Finally, on the Appalachian Trail I found how liberating it could be to have a limited number of choices. Considering the abundance of choices available in our society—a trip to the grocery store to select a type of cereal alone is a clear reminder of this truth—it was a relief to be hiking along with minimal choices to make aside from what to eat, when to rest, where to camp, and what to write in the shelter registers. As a person who isn’t overly fashionable, the fact that I typically wore the same hiking outfit day after day was freeing considering how often I stand in front of my closet now and furrow my brow while trying to determine the “best” outfit to wear for my day’s activities. Last autumn I read Barry Schwartz’s The Paradox of Choice, and many of his observations resonated with me after the limited choices (with accompanying freedom and even joy) I encountered while thru-hiking the Appalachian Trail. He writes, “The more options there are, the more if only’s you will be able to generate. And with each if only you generate will come a little more regret and a little less satisfaction with the choice you actually made.” On the trail it was hard to get too wrapped up in thinking about “if only I had different food in my food bag” or “if only this campsite were nicer” because generally you couldn’t produce additional options. In fact, the limited choices on the trail often led to increased enjoyment because it was easier to be delighted by an extra nice campsite or by the fruit snacks you found in your food bag. Also, visiting town after being on the trail for several days or longer helped me appreciate all the options in town in ways that I find harder to do now that I am back in the so-called “real world.”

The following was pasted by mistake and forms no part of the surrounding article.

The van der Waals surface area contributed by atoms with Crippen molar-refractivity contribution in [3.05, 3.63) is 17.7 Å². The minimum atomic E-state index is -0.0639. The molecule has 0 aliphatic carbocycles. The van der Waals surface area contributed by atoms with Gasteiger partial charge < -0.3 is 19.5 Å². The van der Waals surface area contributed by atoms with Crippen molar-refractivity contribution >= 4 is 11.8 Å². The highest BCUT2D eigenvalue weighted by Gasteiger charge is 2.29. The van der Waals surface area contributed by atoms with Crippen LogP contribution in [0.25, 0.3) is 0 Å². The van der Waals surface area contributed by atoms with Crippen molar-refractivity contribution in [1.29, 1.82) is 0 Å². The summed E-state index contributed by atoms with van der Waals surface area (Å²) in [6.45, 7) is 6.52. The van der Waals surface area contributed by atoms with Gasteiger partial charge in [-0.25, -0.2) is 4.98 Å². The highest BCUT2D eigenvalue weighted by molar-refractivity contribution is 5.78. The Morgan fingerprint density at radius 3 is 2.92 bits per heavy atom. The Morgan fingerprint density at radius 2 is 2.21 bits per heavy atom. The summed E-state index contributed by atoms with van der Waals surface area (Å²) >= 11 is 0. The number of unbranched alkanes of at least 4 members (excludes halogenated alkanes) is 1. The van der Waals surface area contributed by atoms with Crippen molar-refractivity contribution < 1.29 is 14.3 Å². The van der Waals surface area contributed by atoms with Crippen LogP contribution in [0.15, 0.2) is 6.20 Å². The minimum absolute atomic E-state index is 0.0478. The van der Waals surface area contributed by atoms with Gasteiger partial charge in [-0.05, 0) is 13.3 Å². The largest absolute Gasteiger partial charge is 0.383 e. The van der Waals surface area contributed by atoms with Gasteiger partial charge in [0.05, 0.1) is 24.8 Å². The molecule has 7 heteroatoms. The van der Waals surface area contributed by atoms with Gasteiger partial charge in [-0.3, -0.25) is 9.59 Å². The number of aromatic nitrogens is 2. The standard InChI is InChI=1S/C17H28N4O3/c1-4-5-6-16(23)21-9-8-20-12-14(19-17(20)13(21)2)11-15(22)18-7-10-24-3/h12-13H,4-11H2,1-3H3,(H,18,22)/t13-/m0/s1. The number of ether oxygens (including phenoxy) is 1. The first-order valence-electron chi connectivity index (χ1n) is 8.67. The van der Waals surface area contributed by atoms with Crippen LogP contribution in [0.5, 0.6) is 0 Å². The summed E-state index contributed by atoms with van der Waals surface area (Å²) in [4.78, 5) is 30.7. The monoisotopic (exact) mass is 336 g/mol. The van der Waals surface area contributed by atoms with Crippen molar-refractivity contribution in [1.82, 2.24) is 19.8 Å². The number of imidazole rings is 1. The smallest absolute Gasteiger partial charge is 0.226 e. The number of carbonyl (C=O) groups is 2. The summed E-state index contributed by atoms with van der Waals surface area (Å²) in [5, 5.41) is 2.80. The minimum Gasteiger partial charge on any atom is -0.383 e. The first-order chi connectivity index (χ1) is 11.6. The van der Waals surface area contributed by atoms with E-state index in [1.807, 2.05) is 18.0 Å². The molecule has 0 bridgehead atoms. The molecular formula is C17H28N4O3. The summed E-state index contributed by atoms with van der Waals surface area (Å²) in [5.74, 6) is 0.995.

Barry Schwartz talks about "The Paradox of Choice"
Before hiking the Appalachian Trail I didn’t know how it would change my life or even my outlook on life, and, indeed, I wonder how these changes will continue to inspire and direct my choices for the indefinite future. It’s my sincerest hope that you are able to salvage a few nuggets of wisdom from my experiences and use these to live a more productive, congruent, and joyful life.